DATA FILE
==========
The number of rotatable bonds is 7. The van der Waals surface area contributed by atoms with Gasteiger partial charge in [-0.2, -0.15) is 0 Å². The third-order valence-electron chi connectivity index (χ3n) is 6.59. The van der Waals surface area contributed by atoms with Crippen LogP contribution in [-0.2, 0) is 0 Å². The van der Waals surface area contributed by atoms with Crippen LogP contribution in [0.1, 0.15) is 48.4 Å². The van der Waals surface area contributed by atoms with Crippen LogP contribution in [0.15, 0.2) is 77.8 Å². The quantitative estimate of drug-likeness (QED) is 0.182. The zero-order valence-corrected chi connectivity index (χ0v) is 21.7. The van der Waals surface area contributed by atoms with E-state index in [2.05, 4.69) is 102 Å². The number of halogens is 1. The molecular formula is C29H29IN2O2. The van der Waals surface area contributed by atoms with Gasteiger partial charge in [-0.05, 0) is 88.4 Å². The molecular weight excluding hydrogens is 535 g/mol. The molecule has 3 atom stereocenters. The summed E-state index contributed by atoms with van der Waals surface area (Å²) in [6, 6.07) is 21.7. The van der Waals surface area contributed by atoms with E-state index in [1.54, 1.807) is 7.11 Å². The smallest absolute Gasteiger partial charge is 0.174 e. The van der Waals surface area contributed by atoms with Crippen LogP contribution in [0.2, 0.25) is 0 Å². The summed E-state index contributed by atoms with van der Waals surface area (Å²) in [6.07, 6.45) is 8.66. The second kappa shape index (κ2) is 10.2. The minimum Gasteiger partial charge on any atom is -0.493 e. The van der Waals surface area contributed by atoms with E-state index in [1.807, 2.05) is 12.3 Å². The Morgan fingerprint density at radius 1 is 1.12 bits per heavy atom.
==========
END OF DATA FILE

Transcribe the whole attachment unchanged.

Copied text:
The number of rotatable bonds is 7. The van der Waals surface area contributed by atoms with Gasteiger partial charge in [-0.2, -0.15) is 0 Å². The third-order valence-electron chi connectivity index (χ3n) is 6.59. The van der Waals surface area contributed by atoms with Crippen LogP contribution in [-0.2, 0) is 0 Å². The van der Waals surface area contributed by atoms with Crippen LogP contribution in [0.1, 0.15) is 48.4 Å². The van der Waals surface area contributed by atoms with Crippen LogP contribution in [0.15, 0.2) is 77.8 Å². The quantitative estimate of drug-likeness (QED) is 0.182. The zero-order valence-corrected chi connectivity index (χ0v) is 21.7. The van der Waals surface area contributed by atoms with E-state index in [2.05, 4.69) is 102 Å². The number of halogens is 1. The molecular formula is C29H29IN2O2. The van der Waals surface area contributed by atoms with Gasteiger partial charge in [-0.05, 0) is 88.4 Å². The molecular weight excluding hydrogens is 535 g/mol. The molecule has 3 atom stereocenters. The summed E-state index contributed by atoms with van der Waals surface area (Å²) in [6, 6.07) is 21.7. The van der Waals surface area contributed by atoms with E-state index in [1.54, 1.807) is 7.11 Å². The smallest absolute Gasteiger partial charge is 0.174 e. The van der Waals surface area contributed by atoms with Crippen LogP contribution in [0.2, 0.25) is 0 Å². The summed E-state index contributed by atoms with van der Waals surface area (Å²) in [6.07, 6.45) is 8.66. The second kappa shape index (κ2) is 10.2. The minimum Gasteiger partial charge on any atom is -0.493 e. The van der Waals surface area contributed by atoms with E-state index in [1.807, 2.05) is 12.3 Å². The Morgan fingerprint density at radius 1 is 1.12 bits per heavy atom.